“An exterminator (Greg Grunberg) and a security guard (Lombardo Boyer) take on a giant, rampaging spider that's spreading terror through the streets of L.A. in this super-sized creature feature co-starring Ray Wise and Patrick Bauchau.” ~ rovi’s AllMovie Guide
Big Ass Spider! It sounds like the title of a bad SyFy movie, doesn’t it? Not that I would be discouraged in any way from watching it if that’s what it turned uot to be, of course. After all, I sat through such SyFy gems as “Ice Spiders,” “Camel Spiders,” and “Arachnoquake,” and truth be told, I’ll probably end up watching the upcoming “Lavalantula” as well (because if someone is going to name their movie “Lavalantula,” they deserve at least one viewer). So, even if “Big Ass Spider!” were nothing more than just another SyFy produced stinker, I’d give it a shot. But that’s not what this is at all. Instead, “Big Ass Spider!” is more like what we would get if SyFy made a movie and actually gave a crap about how it turned out.
In fact, SyFy should study this film to see just what someone can accomplish even if they only have a few dollars to spend. A lot of the credit for “Big Ass Spider’s” good use of limited funds has to go to B-movie master Mike Mendez, a director whose last two films, “The Convent” and “The Gravedancers,” were fairly well received by aficionados of low budget fright flicks. In an interview with The Examiner, Mendez explains, “[Big Ass Spider!] was the smallest budget & shortest schedule I've ever had. Yet it was the most ambitious and largest in scale. It was also my first film shot in a digital format, I'd only done films on 35 previously. It was the first time I ever relied so much on CG effects, and was also the first time I made a PG-13 movie. I was surprised at how natural it all felt.”
If you need evidence of Mendez’s skill behind the camera, look no further than the excellent slow motion reveal of “Big Ass Spider!’s” opening sequence in which our hero Alex emerges from a flaming wreck amidst a screaming horde of fleeing bystanders while the titular creature destroys a nearby skyscraper. The camerawork is great and the CGI, while it won’t be up for any Academy Awards any time soon, is far above anything offered up by SyFy. In other words, the movie doesn’t look like it was slapped together on someone’s laptop.
Mendez doesn’t get all the credit for “Big Ass Spider!’s” success, though. Greg Grunberg and Lombardo Boyer as the unlikely heroes Alex and Jose make a highly watchable duo. Everybody else in the film (with the possible exception of the ever reliable Lin Shaye as one of Alex’s crotchety customers) stays firmly in B-movie acting territory, but the performances from the two leads really elevate the proceedings. In fact, I’d happily watch Alex and Jose pal around in a whole series of adventures, traveling around the globe squashing the threats of various giant bugs. In other words, yes, I’d like a sequel, which is not something you’re likely to hear about similar SyFy movies. Nobody who is in the least bit sane is clamoring for “Ice Spiders 2.”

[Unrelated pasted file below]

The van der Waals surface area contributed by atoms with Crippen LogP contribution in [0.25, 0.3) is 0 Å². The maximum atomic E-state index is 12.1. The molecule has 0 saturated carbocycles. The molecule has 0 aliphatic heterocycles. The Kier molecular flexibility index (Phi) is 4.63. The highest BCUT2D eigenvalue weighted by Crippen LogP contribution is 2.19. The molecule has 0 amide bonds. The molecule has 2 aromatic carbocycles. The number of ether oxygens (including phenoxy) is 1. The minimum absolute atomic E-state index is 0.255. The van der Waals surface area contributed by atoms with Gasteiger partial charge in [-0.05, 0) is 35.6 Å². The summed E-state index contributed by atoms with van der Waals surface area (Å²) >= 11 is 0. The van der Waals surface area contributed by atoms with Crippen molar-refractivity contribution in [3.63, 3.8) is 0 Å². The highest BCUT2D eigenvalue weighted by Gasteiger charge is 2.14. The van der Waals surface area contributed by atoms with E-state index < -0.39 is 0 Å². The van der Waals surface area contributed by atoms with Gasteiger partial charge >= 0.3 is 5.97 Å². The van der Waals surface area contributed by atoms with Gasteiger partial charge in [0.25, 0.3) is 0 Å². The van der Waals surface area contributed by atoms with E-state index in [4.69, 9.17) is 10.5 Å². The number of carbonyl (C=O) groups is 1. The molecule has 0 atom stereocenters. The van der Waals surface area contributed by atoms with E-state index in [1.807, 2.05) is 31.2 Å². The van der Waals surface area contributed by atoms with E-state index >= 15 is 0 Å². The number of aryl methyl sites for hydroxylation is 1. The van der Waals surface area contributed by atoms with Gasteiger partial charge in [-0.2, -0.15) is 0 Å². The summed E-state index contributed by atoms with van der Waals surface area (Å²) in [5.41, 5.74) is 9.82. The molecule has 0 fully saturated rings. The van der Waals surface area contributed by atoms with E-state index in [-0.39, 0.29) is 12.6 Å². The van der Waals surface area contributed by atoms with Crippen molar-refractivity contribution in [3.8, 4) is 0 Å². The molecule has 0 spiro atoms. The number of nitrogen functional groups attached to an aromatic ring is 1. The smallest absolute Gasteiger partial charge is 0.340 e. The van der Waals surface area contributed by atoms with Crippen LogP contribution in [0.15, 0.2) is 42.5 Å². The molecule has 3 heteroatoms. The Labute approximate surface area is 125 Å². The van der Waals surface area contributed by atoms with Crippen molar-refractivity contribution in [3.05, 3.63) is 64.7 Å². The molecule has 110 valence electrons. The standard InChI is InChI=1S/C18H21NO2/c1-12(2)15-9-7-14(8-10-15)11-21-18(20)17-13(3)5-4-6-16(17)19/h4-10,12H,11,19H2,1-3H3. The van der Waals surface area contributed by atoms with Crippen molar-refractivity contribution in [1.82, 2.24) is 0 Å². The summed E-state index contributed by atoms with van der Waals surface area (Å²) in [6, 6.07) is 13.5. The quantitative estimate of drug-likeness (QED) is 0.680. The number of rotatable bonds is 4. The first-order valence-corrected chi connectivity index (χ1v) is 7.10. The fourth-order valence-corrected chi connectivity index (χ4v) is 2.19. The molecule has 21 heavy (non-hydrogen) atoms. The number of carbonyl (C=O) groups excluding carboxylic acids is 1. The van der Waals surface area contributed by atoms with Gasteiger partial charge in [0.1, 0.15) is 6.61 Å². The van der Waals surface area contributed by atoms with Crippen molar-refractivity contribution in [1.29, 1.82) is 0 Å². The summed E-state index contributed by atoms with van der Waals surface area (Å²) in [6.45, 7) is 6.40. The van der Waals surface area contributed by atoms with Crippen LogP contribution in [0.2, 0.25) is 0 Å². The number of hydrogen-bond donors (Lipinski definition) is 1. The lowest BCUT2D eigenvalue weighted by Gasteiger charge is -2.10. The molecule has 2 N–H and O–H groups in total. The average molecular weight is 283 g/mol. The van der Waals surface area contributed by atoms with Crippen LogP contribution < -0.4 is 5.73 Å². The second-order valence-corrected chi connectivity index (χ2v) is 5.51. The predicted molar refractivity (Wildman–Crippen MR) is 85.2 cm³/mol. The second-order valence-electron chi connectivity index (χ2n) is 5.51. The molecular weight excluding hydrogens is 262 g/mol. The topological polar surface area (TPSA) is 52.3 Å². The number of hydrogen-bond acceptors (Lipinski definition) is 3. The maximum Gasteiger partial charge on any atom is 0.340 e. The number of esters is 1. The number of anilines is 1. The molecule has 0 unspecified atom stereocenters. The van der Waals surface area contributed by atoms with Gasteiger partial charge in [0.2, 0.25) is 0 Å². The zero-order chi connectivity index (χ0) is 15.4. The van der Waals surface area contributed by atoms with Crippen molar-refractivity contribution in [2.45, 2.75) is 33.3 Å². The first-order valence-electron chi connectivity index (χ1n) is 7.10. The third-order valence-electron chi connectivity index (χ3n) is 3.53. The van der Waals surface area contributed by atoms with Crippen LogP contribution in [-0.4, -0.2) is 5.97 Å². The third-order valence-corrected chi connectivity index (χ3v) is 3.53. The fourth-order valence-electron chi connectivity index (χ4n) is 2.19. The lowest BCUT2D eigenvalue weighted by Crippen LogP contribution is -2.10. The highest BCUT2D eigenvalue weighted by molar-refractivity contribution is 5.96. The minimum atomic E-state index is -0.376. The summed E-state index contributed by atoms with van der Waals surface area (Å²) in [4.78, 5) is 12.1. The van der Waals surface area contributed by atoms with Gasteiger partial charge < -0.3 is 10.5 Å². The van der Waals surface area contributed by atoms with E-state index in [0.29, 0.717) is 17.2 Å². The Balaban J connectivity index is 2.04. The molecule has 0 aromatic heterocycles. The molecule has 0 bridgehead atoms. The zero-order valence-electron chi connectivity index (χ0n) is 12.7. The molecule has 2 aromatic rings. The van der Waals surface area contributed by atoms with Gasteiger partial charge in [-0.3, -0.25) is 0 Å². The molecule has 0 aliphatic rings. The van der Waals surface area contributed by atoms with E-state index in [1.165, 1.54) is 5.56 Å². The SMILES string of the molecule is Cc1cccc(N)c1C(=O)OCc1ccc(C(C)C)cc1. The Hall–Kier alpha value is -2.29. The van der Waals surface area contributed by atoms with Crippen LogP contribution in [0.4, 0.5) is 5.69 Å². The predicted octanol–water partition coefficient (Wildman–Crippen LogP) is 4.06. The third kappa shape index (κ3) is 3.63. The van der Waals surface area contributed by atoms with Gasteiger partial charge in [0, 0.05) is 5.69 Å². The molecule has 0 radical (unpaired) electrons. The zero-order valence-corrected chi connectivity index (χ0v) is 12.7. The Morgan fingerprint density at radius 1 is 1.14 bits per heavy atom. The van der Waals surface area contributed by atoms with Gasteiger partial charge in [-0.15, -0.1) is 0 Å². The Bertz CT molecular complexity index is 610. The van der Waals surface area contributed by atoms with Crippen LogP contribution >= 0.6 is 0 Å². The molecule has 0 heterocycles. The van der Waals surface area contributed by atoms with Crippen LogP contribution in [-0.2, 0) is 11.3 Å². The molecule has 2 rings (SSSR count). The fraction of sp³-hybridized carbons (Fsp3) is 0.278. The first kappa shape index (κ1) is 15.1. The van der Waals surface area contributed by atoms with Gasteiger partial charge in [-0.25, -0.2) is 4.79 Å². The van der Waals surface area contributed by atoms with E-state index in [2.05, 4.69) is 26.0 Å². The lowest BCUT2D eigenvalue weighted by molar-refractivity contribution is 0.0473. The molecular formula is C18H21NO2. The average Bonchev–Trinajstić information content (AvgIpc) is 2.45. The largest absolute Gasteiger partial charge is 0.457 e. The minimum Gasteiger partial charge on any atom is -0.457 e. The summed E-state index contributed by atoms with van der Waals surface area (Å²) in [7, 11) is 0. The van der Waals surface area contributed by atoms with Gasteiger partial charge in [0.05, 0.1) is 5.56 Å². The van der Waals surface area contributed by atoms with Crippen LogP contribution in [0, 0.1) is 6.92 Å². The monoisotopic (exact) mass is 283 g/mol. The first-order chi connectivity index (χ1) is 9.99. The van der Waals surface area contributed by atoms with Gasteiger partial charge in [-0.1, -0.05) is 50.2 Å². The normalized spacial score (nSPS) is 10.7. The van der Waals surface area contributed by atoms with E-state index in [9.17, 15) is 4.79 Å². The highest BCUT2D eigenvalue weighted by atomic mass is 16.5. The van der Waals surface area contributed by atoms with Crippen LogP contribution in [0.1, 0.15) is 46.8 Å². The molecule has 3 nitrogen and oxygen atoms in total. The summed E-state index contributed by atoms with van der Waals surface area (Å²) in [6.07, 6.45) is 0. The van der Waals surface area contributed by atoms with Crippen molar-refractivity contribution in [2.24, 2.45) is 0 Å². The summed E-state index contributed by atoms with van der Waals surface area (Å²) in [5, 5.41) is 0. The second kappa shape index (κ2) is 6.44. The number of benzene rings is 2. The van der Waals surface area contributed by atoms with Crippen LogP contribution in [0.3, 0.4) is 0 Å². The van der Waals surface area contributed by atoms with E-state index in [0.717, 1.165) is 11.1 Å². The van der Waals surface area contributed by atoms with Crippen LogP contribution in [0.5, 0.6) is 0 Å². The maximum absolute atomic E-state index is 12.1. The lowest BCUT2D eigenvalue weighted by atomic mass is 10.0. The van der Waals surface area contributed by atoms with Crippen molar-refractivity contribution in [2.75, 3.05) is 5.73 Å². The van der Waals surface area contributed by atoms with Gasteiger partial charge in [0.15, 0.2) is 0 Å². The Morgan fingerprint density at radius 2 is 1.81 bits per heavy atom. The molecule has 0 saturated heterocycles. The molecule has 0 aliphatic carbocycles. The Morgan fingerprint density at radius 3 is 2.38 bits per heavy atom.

Perhaps what I like the most about “Big Ass Spider!,” though, is that it’s not a mean movie. Oh sure, the spider itself gorily kills dozens and dozens of people, impaling them, eating them, melting off their faces with acidic venom… you know, the usual mayhem. But the non-rampaging spider parts of the film are just kind of nice, especially when the characters of Alex and Jose are onscreen. In most any other film, these two would have been played as complete idiots who continuously screw up and only get the job done by accident. Here, it’s a little more subtle. Both the guys are indeed awkward bumblers in a way (there’s a definite Fred & Barney quality to them), but they’re also shown to have a real blue-collar competence that all the other characters come to respect by the time the credits roll. Well, almost everyone. The scientist who accidentally created the spider isn’t too fond of the pair, but if B-movies have taught us anything it’s that all scientists are utterly insane, so his opinion doesn’t count anyway.